A knack for knitting
06 April 2023
Like clockwork at 1.30pm every Thursday, the knitwits come together for an afternoon of knitting and natter.
Brought together by a love of knitting, the group of residents at The Orchards have been meeting for the last 7 years to knit for those in need.
“It just feels good to do something for someone else”, says long-time knitter, Margaret McCormick.
It’s heart-warming to think that our knitting can bring a bit of comfort to a family during a difficult time”.
All gratefully accepted by neonatal units at North Shore and Middlemore hospitals to help keep premature babies warm and the larger items are often gifted to Grandparents raising Grandkids and Saint Vincent de Paul. Some of the group’s knitting has even made its way across the globe to the heights of the Himalayas.
“Before COVID, every month a parcel of our knitting would go overseas to an orphanage in Nepal. Restrictions mean we must keep it local for now, but we’re always on the lookout for new groups to donate to”.
Whether it’s knitting from memory or off a pattern, many of the group have been perfecting the craft since they were old enough to hold needles and they all have their favourites.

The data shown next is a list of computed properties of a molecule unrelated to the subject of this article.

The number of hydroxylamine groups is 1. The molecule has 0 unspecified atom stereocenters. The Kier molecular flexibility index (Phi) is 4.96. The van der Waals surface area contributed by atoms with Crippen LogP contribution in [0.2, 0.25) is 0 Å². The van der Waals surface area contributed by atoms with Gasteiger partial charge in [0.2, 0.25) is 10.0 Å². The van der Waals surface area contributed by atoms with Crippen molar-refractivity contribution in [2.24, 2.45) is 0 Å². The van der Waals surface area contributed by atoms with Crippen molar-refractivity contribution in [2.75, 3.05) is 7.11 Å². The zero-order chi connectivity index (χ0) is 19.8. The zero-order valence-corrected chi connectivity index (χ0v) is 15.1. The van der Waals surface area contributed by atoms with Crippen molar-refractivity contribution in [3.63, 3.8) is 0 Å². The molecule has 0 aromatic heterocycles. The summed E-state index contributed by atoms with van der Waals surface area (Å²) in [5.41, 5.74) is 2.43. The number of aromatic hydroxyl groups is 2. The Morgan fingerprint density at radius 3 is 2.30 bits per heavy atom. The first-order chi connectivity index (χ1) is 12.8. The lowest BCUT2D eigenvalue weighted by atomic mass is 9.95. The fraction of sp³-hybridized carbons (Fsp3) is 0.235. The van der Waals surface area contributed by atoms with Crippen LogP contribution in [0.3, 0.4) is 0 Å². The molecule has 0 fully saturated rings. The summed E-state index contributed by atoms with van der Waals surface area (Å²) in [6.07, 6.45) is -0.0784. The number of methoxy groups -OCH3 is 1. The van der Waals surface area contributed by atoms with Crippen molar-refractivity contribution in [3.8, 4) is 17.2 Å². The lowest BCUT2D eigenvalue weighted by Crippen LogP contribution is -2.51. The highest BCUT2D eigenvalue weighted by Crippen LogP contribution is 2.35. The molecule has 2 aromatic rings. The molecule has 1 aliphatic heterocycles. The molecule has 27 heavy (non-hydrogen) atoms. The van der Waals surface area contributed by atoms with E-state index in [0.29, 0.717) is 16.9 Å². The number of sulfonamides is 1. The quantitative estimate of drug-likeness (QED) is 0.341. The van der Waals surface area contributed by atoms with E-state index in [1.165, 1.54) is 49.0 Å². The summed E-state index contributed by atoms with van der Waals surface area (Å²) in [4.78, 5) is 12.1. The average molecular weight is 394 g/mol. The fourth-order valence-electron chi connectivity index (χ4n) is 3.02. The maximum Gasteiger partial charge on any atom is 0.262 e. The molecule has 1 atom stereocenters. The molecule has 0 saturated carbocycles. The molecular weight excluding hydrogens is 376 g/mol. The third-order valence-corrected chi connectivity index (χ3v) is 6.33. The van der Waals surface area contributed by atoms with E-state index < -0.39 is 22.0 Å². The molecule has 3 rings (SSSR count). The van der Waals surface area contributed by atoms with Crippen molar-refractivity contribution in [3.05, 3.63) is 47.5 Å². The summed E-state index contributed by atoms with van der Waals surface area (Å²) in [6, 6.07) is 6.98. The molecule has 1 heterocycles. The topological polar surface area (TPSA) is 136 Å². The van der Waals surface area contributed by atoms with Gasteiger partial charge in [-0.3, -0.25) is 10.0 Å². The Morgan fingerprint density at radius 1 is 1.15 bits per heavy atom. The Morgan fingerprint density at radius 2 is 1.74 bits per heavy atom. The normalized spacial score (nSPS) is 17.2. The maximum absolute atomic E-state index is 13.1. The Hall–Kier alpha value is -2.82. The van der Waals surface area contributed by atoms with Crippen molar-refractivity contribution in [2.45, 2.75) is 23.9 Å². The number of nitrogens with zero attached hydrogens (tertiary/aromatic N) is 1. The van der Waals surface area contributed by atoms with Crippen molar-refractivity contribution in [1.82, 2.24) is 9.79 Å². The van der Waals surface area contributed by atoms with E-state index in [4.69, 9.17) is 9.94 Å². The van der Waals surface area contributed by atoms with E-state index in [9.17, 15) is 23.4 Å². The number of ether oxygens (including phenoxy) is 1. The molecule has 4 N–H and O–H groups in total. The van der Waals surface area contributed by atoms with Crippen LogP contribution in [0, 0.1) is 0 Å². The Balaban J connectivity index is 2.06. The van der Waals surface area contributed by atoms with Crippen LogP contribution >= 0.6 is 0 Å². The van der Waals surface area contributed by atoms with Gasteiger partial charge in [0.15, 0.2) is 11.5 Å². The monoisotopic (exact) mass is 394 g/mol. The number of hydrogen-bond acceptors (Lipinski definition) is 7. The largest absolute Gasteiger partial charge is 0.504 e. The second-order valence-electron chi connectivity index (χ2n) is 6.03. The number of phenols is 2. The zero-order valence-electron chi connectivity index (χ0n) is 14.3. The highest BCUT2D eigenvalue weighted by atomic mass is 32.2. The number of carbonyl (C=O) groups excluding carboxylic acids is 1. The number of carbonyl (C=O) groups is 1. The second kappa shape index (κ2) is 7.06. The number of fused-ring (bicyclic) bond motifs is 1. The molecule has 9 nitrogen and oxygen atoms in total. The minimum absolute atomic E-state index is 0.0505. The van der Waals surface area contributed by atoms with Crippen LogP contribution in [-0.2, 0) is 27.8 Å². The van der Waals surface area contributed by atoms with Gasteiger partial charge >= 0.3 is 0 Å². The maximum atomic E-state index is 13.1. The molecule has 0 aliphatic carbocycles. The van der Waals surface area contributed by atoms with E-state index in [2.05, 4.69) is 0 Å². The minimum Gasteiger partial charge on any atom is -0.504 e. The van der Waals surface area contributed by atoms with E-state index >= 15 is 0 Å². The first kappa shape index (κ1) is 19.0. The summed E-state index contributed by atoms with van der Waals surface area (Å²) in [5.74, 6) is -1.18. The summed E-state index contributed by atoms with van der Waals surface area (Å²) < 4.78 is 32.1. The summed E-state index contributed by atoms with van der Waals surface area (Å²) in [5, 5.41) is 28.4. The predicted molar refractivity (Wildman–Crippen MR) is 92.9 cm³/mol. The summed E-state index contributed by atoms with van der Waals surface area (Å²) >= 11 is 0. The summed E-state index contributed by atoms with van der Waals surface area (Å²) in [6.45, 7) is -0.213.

“We’re not picky although everyone has their preference. From blankets to beanies and jumpers to toys, there isn’t much we won’t knit, we know it will get used.”
For Phyl Bailey, knitting for babies is a far cry from the recipients she was once used to.
“I picked up knitting needles for the first time when I was six and later found myself making socks and scarves for soldiers in the war,” remembers Phyl.
From baby beanies to soldiers’ socks, their knitting is always appreciated.
Funding for wool and other materials often comes straight out of the knitters’ pockets. Mary, embroiderer of the group, makes pickles, lemon curd and marmalade to sell at the village with proceeds going towards keeping their woollen stocks plentiful.
“Our friends, family and the residents committee also donate to keep us going – it helps keep us out of trouble and off the street chasing boys”, says Margaret.